I understand we have a senate page, okay I have found it, Derria Thomas is from Kinston. Derria is sponsored by Senator Don Davis. I apologize I could not find your name there for a moment. I should have known it. The agenda has been published and we will stick to the agenda for today and we appreciate everyone being here during this roller coaster weather we're having outside. First item on the agenda is a presentation by Jeff Grimes from the program evaluation division. After Mr. Grimes presentation is complete Joyce Jones from the legislative draft division will also offer comments. So we invite Mr. Grimes, Mr. Grimes I believe you have some other members from PED with you and if you'd like to introduce them or I can have their comments as you go along that would be fine, your recognized for your comments. [Change Speaker] Thank you Mr. Chair. We also have Carol Shaw, Brent Lucas, and Sean Hamil from the program evaluation division team here today. My name is Jeff Grimes I'm the senior evaluator with the program evacuation division and today I'll present the findings and recommendations from the report entitled the department of health and human services should integrate state substance abuse treatment facilities into the community based system and improve performance management. This project is the result of the appropriations act of twenty thirteen which directed the study. To start out there are two primary components to the state system for public substance abuse treatment. The first I'll discuss is the alcohol and drug abuse treatment centers or ADAC's. There are three ADAC's in North Carolina, Julian F. Keith in Black Mountain, R.J. Blackly in Butner and Walter B. Jones in Greenville. The ADAC's provide twenty four seven in patient treatment for those with substance abuse disorder. Service include psychiatric stabilization detoxification, substance abuse treatment, and education and medical care. In fiscal year twenty thirteen, fourteen the three ADAC's combined operated a hundred ninety six beds they admitted three thousand eight hundred seventy five individuals for treatment and spent over forty six million providing that treatment. The ADAC's rely heavily on state general fund dollars to cover operating expenses. In fiscal year thirteen fourteen state appropriations covered ninety percent of all expenses while the other ten percent of expenses were covered through receipts. The federal program Medicare is the largest source of receipts at almost eight percent of the total. As you can see the ADAC's receive very little revenue from individuals paying out of pocket, from private insurance or from the states Medicaid program. The second component of North Carolina's system for public substance abuse treatment is the community bases system which is made up of nine local management entities slash managed care organizations or LMENCO's. LMENCO's are over seen by the division of mental health developmental disabilities and substance abuse services. And receives state appropriations to contract for substance abuse treatment in the community based system. LMENCO's establish networks of providers that purchase substance abuse treatment service from those providers. LMENCO's also have the responsibility for implementing a twenty four hour a day screening triage and referral process. Provide a monitoring utilization management utilization review and determination of the appropriate level and intensity of services for individuals. Cared for nation and financial management and accountability for the use of state funds. Before discussing each finding I want to refer you to side one of the hand out. Which is American society of addiction medicine continuum of care for adult substance abuse treatment. This continuum of care is a frame work created by the American Society of Addiction Medicine Center, or ASAM, and has been adopted by DHHS for use in placing individuals at the appropriate level of care for treatment. These levels of care are important throughout the rest of this presentation. On the left are the least intensive levels of care such as early intervention or out patient services and each level of care is associated with a number. On the far right are the most intensive levels of care with medically managed intensive in patient services being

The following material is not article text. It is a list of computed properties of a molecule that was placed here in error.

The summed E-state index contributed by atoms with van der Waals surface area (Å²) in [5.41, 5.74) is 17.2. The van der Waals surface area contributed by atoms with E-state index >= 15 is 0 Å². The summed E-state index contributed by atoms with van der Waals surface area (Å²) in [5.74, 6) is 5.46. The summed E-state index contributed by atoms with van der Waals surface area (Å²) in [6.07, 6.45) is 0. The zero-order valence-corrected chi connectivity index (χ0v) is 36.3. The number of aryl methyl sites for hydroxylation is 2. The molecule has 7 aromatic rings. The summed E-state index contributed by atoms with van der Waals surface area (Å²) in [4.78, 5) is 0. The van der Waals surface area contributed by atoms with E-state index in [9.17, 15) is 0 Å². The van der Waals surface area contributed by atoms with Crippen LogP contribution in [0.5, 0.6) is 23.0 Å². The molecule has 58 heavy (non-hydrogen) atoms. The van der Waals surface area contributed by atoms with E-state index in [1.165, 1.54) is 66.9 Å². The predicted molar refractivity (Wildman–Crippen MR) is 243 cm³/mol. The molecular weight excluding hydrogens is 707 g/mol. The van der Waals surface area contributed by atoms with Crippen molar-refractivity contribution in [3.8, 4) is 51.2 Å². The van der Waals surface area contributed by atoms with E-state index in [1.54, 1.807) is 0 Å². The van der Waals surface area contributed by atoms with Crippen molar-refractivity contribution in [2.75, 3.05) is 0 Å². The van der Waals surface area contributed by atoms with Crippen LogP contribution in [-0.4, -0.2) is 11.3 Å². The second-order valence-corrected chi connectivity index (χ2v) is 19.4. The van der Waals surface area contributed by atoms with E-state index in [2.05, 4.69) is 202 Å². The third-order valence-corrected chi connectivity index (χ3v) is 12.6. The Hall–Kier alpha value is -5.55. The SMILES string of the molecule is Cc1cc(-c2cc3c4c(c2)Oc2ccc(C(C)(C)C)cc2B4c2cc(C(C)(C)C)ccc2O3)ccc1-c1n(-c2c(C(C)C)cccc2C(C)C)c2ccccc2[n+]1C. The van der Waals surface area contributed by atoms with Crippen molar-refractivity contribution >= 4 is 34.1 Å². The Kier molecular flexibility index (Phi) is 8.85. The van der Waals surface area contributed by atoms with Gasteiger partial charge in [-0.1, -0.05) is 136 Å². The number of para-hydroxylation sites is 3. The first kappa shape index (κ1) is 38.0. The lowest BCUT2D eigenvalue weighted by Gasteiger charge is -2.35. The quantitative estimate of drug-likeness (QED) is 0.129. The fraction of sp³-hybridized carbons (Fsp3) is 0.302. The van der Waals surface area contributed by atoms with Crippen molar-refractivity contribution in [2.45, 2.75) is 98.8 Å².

Biased. These are services typically delivered in a community hospital, a psychiatric hospital and at the ADACs in North Carolina. One thing to emphasize, is that the ASAM continuum is about the type of setting for treatment. It does not dictate what particular treatment modality is used. So treatment modality is the specific type of therapy or approach to treatment delivered by a provider. The idea behind the ASAM continuum is that you can improve clinical outcomes and cost effectiveness by matching treatment setting to the needs of the individual, preventing undertreatment and costs of overtreatment. Our first finding is that three alcohol and drug abuse treatment centers operate with a high degree of autonomy, resulting in operational and treatment differences. We expected going into the project to see consistency across the three ADACs that would ensure uniform treatment across the state regardless of which facility provides that treatment, however that wasn’t the case and we did find several differences. In this slide, you can see some of the differences in operation and in treatment in the three ADACs. One difference is the Julien F. Keefe facility has roughly 40 more budgeted positions than the other two facilities even though the ADACs are all state facilities and provide the same level of care, Julien F. Keefe has a very different number of positions as compared to the other two. As a result, the other two facilities are relying more heavily on contractors to make up for the difference in state personnel. Next, you’ll see that RJ Blackley had about $900,000 more in expenses than the other two facilities. One final difference is that the cost per stay at Walter B. Jones is $10,998 is about $1,500 less than the other two facilities. The primary reason is that Walter B. Jones keeps patients for less time than the other two facilities. While we’re talking about differences in facilities and autonomy, it’s also important to mention that one potential result is overexpenditures. In the 2013 session, the General Assembly reduced ADAC appropriation by $4.9 million for fiscal year 2013-14, however the ADACs actually overspent by $5.2 million which means that even without the cuts they would have overspent. The way they attempted to meet the cuts was by eliminating a combined 44 beds from operation at the facilities and eliminating vacant positions. Ultimately the overexpenditures at the ADACs were covered by unused state appropriations at the Obery Neuromedical Treatment Center and then the Murdock Developmental Center which are also operated by the Division of State Operated Healthcare Facilities. Finding 2, separation of the alcohol and drug abuse treatment centers from the community-based system creates operational silos which impose challenges to utilization management, continuity of care and information management. In an important concept to discuss is the existence of structural incentives to promoting overreliance on ADACs. North Carolina funds the ADACs through an appropriation while also giving LMEMCOs separate funds to develop networks of providers to treat individuals. When a patient is referred to an ADAC, the ADACs are outside of the LMEMCO system and the LMEMCOs bear not cost for treatment at the ADAC and, in fact, when the LMEMCO refers a patient to an ADAC, that LMEMCO can avoid having to pay for treatment elsewhere. ADACs rely on state appropriations and have limited incentive to restrict utilization of services to only those individuals who need a high level of care because most of the cost of operations is already covered every year through state appropriations. Finally LMEMCOs don’t have much incentive to invest in community-based services that would be a substitute for ADAC services because then the LMEMCO would then have to pay for community services whereas they don’t have to pay for ADAC services now because the state is paying for those services directly, and in fact an LMEMCO has just an opposite incentive, to use as much ADAC services as possible because those services are essentially free to the LMEMCO and that if a given LMEMCO doesn’t use much ADAC services other LMEMCOs will be able to use even more. Because state appropriations primarily fund ADACs and LMEMCOs do not pay for those services, there is no payor who may question the need for an ADAC service or limit overutilization. One result is that you can find cases of prolonged lengths of stay at ADACs. The long